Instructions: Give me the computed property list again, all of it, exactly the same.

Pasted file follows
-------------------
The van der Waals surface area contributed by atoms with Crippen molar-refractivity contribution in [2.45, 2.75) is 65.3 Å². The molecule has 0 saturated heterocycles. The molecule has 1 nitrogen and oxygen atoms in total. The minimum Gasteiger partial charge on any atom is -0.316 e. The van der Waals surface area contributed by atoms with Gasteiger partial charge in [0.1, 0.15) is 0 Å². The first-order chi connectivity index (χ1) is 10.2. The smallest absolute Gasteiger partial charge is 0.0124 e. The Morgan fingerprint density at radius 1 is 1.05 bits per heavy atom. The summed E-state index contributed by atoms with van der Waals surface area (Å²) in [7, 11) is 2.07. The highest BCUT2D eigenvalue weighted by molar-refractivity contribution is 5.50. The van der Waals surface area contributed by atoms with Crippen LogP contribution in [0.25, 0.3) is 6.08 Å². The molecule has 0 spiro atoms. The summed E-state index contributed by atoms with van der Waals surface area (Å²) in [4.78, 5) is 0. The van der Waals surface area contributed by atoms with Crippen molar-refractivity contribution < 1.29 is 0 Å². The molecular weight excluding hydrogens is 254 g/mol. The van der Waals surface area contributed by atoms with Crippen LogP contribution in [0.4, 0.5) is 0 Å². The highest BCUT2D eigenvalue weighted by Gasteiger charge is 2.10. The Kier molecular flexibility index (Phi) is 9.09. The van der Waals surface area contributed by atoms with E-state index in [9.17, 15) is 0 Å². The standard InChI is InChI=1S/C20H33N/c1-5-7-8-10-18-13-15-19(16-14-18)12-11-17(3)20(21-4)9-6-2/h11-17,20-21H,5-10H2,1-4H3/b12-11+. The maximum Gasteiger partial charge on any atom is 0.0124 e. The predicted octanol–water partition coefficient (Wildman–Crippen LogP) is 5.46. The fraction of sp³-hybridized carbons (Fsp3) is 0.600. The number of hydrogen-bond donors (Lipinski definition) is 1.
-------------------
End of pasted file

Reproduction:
The van der Waals surface area contributed by atoms with Crippen molar-refractivity contribution in [2.45, 2.75) is 65.3 Å². The molecule has 0 saturated heterocycles. The molecule has 1 nitrogen and oxygen atoms in total. The minimum Gasteiger partial charge on any atom is -0.316 e. The van der Waals surface area contributed by atoms with Gasteiger partial charge in [0.1, 0.15) is 0 Å². The first-order chi connectivity index (χ1) is 10.2. The smallest absolute Gasteiger partial charge is 0.0124 e. The Morgan fingerprint density at radius 1 is 1.05 bits per heavy atom. The summed E-state index contributed by atoms with van der Waals surface area (Å²) in [7, 11) is 2.07. The highest BCUT2D eigenvalue weighted by molar-refractivity contribution is 5.50. The van der Waals surface area contributed by atoms with Crippen LogP contribution in [0.25, 0.3) is 6.08 Å². The molecule has 0 spiro atoms. The summed E-state index contributed by atoms with van der Waals surface area (Å²) in [4.78, 5) is 0. The van der Waals surface area contributed by atoms with Crippen molar-refractivity contribution < 1.29 is 0 Å². The molecular weight excluding hydrogens is 254 g/mol. The van der Waals surface area contributed by atoms with Crippen LogP contribution in [0.4, 0.5) is 0 Å². The highest BCUT2D eigenvalue weighted by Gasteiger charge is 2.10. The Kier molecular flexibility index (Phi) is 9.09. The van der Waals surface area contributed by atoms with E-state index in [9.17, 15) is 0 Å². The standard InChI is InChI=1S/C20H33N/c1-5-7-8-10-18-13-15-19(16-14-18)12-11-17(3)20(21-4)9-6-2/h11-17,20-21H,5-10H2,1-4H3/b12-11+. The maximum Gasteiger partial charge on any atom is 0.0124 e. The predicted octanol–water partition coefficient (Wildman–Crippen LogP) is 5.46. The fraction of sp³-hybridized carbons (Fsp3) is 0.600. The number of hydrogen-bond donors (Lipinski definition) is 1.